Technology is becoming more and more accessible for all. As a matter of fact, one third of Americans own a smartphone. So it’s no wonder plenty of consumers have started to use their smartphone for more than just location-based apps and are transitioning into creating media. With apps that allow the user to edit music, take HD video and edit photos on the fly, perhaps the time has come for all of us to take a shot at media production. Forget citizen journalism – this is citizen production.
With the birth of the new Apple baby, the iPhone 4S, video production has climbed yet another level. Although the iPhone 4 did include the HD video, the definition was 720 pixels while the new iPhone is equipped with 1080p (and if that means nothing to you, take a look at this article to understand the difference between 1080p and 720p.) Basically, this means that not only can your tiny little iPhone capture high quality video, but it can capture it at a high enough quality that it will look good on a top-of-the-line television, with the same definition as the shows we watch. Up-and-coming bands are using the iPhone too. Check out the official video below from FLAKJAKT shot completely on an iPhone 4. The band stated that “the overall goal was to produce a great, entertaining music video first and foremost, regardless of what camera we were shooting.” It’s a fantastic feat that video of this quality can be created on a budget.
Due to the size and portability of smartphones (not just iPhone, you Android folks too!), it is becoming more and more commonplace for professionals in the biz to use their phones to record breaking news or report live from a scene. BBC even developed an app that streams directly to the news station to make the process even easier for their staff. Recently, Jerry Dugan of FLF Films (who has used an iPhone for elements of his work previously) said, “I for sure could see shooting a whole spot with this amazing device.”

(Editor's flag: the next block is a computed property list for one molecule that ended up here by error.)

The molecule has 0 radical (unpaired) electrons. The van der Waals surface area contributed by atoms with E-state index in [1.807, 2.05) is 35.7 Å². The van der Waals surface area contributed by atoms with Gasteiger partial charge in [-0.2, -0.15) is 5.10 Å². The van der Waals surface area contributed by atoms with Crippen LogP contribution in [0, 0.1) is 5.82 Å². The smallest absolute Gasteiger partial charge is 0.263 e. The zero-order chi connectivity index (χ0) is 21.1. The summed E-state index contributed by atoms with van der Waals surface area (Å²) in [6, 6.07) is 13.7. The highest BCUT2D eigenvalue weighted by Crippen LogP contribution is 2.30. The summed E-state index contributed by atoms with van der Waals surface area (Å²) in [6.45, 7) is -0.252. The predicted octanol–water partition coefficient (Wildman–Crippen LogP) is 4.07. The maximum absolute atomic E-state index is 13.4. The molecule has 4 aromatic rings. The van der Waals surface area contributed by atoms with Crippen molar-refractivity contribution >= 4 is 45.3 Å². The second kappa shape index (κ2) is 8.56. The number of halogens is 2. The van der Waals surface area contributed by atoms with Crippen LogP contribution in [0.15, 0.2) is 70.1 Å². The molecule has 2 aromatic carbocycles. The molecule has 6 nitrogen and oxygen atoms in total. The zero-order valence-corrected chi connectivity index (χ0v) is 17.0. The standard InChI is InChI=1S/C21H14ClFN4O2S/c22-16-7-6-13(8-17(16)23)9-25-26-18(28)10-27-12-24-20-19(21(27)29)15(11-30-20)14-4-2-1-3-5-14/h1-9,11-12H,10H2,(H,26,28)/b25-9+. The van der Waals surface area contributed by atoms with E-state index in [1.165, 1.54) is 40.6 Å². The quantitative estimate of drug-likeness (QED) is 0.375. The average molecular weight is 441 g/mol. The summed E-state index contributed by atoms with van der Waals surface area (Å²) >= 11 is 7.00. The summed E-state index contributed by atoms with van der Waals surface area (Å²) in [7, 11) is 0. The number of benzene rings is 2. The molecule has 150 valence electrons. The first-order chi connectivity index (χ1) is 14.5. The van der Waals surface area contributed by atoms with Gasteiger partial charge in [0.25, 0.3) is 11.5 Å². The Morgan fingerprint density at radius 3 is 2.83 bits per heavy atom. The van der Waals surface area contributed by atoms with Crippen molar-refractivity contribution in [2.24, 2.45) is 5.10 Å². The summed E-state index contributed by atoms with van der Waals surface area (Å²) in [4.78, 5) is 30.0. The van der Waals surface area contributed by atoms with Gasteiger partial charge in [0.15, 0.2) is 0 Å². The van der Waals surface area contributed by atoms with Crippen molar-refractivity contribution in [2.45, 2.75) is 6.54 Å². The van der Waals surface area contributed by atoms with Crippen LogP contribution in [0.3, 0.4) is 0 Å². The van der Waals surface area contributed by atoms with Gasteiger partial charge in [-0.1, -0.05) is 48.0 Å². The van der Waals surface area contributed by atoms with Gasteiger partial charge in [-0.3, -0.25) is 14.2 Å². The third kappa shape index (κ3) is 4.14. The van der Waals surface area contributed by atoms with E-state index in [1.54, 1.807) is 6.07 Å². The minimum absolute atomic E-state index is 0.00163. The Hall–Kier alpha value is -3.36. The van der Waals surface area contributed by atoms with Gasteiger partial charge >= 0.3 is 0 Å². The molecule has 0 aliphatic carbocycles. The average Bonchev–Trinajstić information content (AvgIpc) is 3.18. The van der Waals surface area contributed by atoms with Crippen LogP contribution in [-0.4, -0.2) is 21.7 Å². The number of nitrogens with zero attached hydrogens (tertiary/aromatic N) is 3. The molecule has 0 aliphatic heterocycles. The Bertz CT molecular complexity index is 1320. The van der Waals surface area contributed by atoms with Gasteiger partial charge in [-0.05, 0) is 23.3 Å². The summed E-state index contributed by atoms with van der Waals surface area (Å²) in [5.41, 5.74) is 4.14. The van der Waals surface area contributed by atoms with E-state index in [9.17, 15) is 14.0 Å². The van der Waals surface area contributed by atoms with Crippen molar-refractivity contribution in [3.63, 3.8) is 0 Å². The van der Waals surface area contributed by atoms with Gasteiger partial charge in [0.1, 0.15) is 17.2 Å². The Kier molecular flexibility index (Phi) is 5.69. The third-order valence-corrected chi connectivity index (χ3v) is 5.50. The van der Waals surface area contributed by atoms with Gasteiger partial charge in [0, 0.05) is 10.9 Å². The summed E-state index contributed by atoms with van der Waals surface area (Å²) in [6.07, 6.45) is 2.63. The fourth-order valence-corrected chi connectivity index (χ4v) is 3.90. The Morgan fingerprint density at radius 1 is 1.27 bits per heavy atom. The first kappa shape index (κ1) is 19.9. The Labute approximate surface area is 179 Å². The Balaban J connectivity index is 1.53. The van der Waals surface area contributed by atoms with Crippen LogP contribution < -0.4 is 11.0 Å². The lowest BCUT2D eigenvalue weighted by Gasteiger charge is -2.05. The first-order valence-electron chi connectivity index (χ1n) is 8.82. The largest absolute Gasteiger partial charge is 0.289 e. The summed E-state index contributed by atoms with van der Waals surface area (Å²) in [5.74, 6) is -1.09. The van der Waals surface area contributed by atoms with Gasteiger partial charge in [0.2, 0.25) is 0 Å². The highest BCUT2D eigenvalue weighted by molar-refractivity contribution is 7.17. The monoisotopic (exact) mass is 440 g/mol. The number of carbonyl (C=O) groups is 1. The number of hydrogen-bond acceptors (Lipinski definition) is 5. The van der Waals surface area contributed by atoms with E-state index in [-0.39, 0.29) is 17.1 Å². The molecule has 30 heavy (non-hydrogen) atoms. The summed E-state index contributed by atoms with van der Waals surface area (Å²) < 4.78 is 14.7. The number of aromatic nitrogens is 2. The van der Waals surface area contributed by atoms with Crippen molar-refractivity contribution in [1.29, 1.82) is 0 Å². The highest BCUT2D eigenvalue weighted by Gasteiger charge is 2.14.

As a Media Production grad student, I’ve started to consider the idea of turning away from the giant camera and using my smartphone. First of all, footage can still be edited in Final Cut (a popular editing software used by professionals.) Secondly, I can take it anywhere and get into tiny, hard-to-reach areas, such as recording at the ground level or close-ups that might create a large shadow with a big camera. And the bottom line is, it’s the actual shots that are taken and the editing that make the “professional” look of the film – just having HD does not guarantee that it won’t be crap.
However, there are some downsides. Smartphones are not meant to hold a ton of footage, especially of HD quality. With an Android phone, you can take out the SD card but it is still a pain. And with an iPhone, you’re not even able to do that. It’s important that the ratio of footage to what’s actually used on film is about 10:1, so a 10-minute movie will usually have around 100 minutes of footage, give or take. Therefore, it might not be advantageous to capture longer projects with your device. Probably the best way to go about things would be to use a traditional camera for a long day and a smartphone for specific quick shots such as scenery, a sunset or transportation.
The important aspect of all of this is that cameras have previously been largely inaccessible for many people. Meaning Mr. Joe High School could learn all he wanted about cinematography on his own but never be able to practice his stuff until he entered a film program or entered the field at a professional level. This barrier is now being eliminated, which will benefit all of us since budding talent will have more time to practice. Whether you are a producer or a viewer, there will be more quality work to enjoy.
Image Credit: BestBoyZ Germany